Gladiolus scabridus - the road to conservation and commercialisation.
Campbell, Tracey Barbara.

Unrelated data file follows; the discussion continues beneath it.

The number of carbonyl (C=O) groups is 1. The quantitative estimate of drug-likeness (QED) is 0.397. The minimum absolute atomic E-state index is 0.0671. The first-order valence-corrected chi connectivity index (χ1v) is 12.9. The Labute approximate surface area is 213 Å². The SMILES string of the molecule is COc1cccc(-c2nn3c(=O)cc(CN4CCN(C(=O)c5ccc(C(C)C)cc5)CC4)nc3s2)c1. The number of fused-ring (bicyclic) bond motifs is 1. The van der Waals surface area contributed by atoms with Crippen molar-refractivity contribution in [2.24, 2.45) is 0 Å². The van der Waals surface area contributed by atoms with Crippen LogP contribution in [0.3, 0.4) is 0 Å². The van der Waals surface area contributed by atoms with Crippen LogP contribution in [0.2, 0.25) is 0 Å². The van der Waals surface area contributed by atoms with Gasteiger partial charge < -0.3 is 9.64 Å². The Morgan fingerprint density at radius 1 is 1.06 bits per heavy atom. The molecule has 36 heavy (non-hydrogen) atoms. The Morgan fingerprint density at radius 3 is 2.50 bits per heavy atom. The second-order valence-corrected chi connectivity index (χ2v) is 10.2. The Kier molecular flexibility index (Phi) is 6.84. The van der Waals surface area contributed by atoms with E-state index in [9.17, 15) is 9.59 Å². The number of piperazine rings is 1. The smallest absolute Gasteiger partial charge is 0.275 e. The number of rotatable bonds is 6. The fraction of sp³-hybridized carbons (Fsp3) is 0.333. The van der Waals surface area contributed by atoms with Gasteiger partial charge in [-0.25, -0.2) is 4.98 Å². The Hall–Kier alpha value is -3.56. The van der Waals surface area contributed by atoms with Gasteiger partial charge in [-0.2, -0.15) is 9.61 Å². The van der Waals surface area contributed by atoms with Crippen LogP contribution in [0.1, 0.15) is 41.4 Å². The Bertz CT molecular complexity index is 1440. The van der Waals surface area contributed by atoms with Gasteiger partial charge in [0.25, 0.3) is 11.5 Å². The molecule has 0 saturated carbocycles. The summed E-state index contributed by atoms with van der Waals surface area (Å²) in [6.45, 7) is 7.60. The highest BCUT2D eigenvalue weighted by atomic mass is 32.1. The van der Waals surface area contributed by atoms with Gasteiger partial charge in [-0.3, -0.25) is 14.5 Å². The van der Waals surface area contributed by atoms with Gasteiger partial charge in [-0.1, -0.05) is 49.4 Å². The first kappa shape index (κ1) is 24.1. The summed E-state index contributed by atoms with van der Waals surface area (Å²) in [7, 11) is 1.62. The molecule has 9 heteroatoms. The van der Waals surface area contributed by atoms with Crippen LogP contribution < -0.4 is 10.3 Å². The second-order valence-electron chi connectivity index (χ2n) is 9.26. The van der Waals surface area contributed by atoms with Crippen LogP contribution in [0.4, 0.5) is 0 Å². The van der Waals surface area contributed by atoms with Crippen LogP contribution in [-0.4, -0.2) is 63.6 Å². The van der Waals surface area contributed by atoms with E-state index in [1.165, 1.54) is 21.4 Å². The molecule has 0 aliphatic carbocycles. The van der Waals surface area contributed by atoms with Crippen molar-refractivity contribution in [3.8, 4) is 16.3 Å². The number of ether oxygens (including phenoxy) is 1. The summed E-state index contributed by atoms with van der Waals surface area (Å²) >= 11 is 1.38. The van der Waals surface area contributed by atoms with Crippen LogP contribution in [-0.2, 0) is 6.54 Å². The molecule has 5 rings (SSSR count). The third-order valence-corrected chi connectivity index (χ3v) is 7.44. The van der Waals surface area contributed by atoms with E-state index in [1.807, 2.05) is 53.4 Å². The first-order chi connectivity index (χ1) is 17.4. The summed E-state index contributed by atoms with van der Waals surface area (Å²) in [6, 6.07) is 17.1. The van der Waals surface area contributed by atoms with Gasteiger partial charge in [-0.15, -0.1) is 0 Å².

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There is at present a growing concern and awareness of the endangered status of many indigenous South African plants in the wild, a number of which have potential for commercial production. One such example is Gladiolus scabridus, a vulnerable species endemic to the mountains of northern KwaZulu-Natal and southern Swaziland. It has considerable potential due to its floral characteristics. However, little is known about its horticultural requirements. Thus propagation and cultural practices were investigated with the aim of both conservation and commercialisation of the species. The ideal conditions for G. scabridus seed germination were determined. The presence or absence of light had no significant effect. Optimum germination was achieved at 20 QC of both winged and dewinged seeds. Higher temperatures appear to have a negative effect on germination and none of the winged seeds germinated at 30 QC. Under ideal conditions, fresh seed showed significantly higher vigour and viability than stored seed although the germination of stored seed was hampered by a higher internal fungal content. Successful tissue culture protocol was established for G. scabridus axillary bud and cormel halve explants. During the initial shoot initiation and proliferation stages (stage I and 11), the significantly higher shoot numbers occurred in the absence of growth regulators in both explant types. However, shoots with 1.0 mg 1 -1 6-benzyl-amino-purine (BAP) and 0.5 mg 1 -1 1-naphthalene-acetic-acid (NAA) were healthier in appearance. Higher levels of 5.0 mg 1 -1 NAA inhibited shoot production and encouraged root development in cormel halve explants. During stage 11, axillary bud explants showed root and cormlet development. More roots were initiated without growth regulators, whilst 5.0 mg 1 -1 NAA resulted in significantly better cormlet development. Shoot and cormlet growth of cormel halve explants during stage II was not significantly affected by the presence or absence of NAA and BAP. Significantly more roots were produced with 5.0 mg 1 -1 NAA. During stage III (rooting), the presence of activated charcoal (AC) was essential for the initiation and development of roots in vitro. Root and cormlet development in all explant types was significantly affected by the interaction between the previous treatments from stages I and 11 and the new treatments. During stage IV (hardening off) , most explants died down in the hardening off media leaving resting cormlets. There was a significant interaction between 1.0 mg 1 -1 NAA and 0.3 % AC from stage III, resulting in significantly more cormlets in both axillary bud and cormel halve explants. There was successful cormlet growth after cold storage which is advantageous in reducing the need for acclimatization. G. scabridus corms were successfully forced out of their normal flowering period. Temperatures of 10,5.5 and 2 QC showed successful corm initiation although the corms need to be stored for longer at warmer temperatures. It is suggested that a treatment of 2 QC for 6 weeks is the optimal condition for forcing G. scabridus corms. Although originating from a stressful environment, G. scabridus appears to show capacities for improved growth under controlled conditions. Fertilizer applications enhanced growth and reduced the time to flowering. Nitrogen (N) was found to be important for vegetative growth, flowering and daughter corm development, whereas potassium (K) influenced cormel production. Fertilizer with higher N and lower K is appropriate for the beginning and middle of the growing season and then adjusted to a lower N and higher K fertilizer to promote cormel formation. G. scabridus was found to produce prolific numbers of cormels which is an important source of plant material. Mineral leaf analysis showed that optimum levels for wild species are lower than those for hybrid gladioli with the optimum levels affected by physiological corm maturity and subsequent plant growth. Norms for postharvest handling of cut G. scabridus spikes have been developed. Spikes held in 2 % sucrose had a longer vase life and better floret opening and quality than those kept in distilled water, Prolong, Chrysal, 2 % sucrose and 2 % ethanol, 1 % sucrose, 4 % sucrose, 1 % sucrose and 0.5 % JIK, 2 % sucrose and 0.5 % JIK and 4 % sucrose and 0.5 % JIK, 2 % fructose and 2 % glucose. The use of commercially available solutions should be used with caution. Florets produced a climacteric-like CO2 peak, but levels of ethylene were unmeasurable. Cold storage and the use of polypropylene sleeves delays senescence. G. scabridus spikes secrete droplets of a sticky substance which was confirmed to be extra floral nectar through HPLC analysis. Market research revealed a positive response to the species from consumers and retailers alike with potential for cultivation as a cut flower and bedding plant. However, the cost will determine supply and demand. A field study conducted at Bivane Dam, northern KwaZulu-Natal, confirmed that G. scabridus colonies prevail in rocky, quartzite outcrops where they become wedged between the rocks. Plants were found at different stages of development with populations of not more than 108 plants per colony. Soil data of G. scabridus sites was compared to that of two sites nearby. It was found that G. scabridus soils are higher in phosphorus (P), zinc (Zn) and organic carbon. Leaf analysis confirmed that they have adapted their growth to low nutrient levels. The G. scabridus studies have clearly shown that the species can be successfully moved from a wild plant to a commercially viable one and in so doing its conservation status can also be improved.
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